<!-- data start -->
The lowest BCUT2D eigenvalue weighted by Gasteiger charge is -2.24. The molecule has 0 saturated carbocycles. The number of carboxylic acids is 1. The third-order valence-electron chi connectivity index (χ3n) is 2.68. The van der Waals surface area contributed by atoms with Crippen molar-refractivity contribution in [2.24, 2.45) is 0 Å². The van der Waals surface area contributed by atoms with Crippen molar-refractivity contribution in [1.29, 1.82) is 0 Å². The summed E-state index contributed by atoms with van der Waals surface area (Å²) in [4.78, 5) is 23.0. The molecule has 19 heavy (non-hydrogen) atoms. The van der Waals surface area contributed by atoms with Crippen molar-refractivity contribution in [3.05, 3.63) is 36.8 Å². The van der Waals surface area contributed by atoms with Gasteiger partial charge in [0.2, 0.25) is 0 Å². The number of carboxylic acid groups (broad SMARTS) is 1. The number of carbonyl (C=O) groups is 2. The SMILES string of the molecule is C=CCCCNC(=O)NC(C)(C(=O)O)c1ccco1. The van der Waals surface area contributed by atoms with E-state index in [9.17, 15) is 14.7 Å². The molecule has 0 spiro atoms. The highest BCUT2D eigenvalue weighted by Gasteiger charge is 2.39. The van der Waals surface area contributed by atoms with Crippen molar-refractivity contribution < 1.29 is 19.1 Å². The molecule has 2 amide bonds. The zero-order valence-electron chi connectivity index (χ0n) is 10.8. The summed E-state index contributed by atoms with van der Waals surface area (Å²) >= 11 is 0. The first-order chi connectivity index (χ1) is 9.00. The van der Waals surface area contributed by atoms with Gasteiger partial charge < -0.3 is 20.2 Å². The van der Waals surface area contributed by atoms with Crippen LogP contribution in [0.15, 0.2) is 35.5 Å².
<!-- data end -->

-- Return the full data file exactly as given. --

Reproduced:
The lowest BCUT2D eigenvalue weighted by Gasteiger charge is -2.24. The molecule has 0 saturated carbocycles. The number of carboxylic acids is 1. The third-order valence-electron chi connectivity index (χ3n) is 2.68. The van der Waals surface area contributed by atoms with Crippen molar-refractivity contribution in [2.24, 2.45) is 0 Å². The van der Waals surface area contributed by atoms with Crippen molar-refractivity contribution in [1.29, 1.82) is 0 Å². The summed E-state index contributed by atoms with van der Waals surface area (Å²) in [4.78, 5) is 23.0. The molecule has 19 heavy (non-hydrogen) atoms. The van der Waals surface area contributed by atoms with Crippen molar-refractivity contribution in [3.05, 3.63) is 36.8 Å². The van der Waals surface area contributed by atoms with Gasteiger partial charge in [0.2, 0.25) is 0 Å². The number of carboxylic acid groups (broad SMARTS) is 1. The number of carbonyl (C=O) groups is 2. The SMILES string of the molecule is C=CCCCNC(=O)NC(C)(C(=O)O)c1ccco1. The van der Waals surface area contributed by atoms with E-state index in [9.17, 15) is 14.7 Å². The molecule has 0 spiro atoms. The highest BCUT2D eigenvalue weighted by Gasteiger charge is 2.39. The van der Waals surface area contributed by atoms with Crippen molar-refractivity contribution < 1.29 is 19.1 Å². The molecule has 2 amide bonds. The zero-order valence-electron chi connectivity index (χ0n) is 10.8. The summed E-state index contributed by atoms with van der Waals surface area (Å²) >= 11 is 0. The first-order chi connectivity index (χ1) is 9.00. The van der Waals surface area contributed by atoms with Gasteiger partial charge < -0.3 is 20.2 Å². The van der Waals surface area contributed by atoms with Crippen LogP contribution in [0.15, 0.2) is 35.5 Å².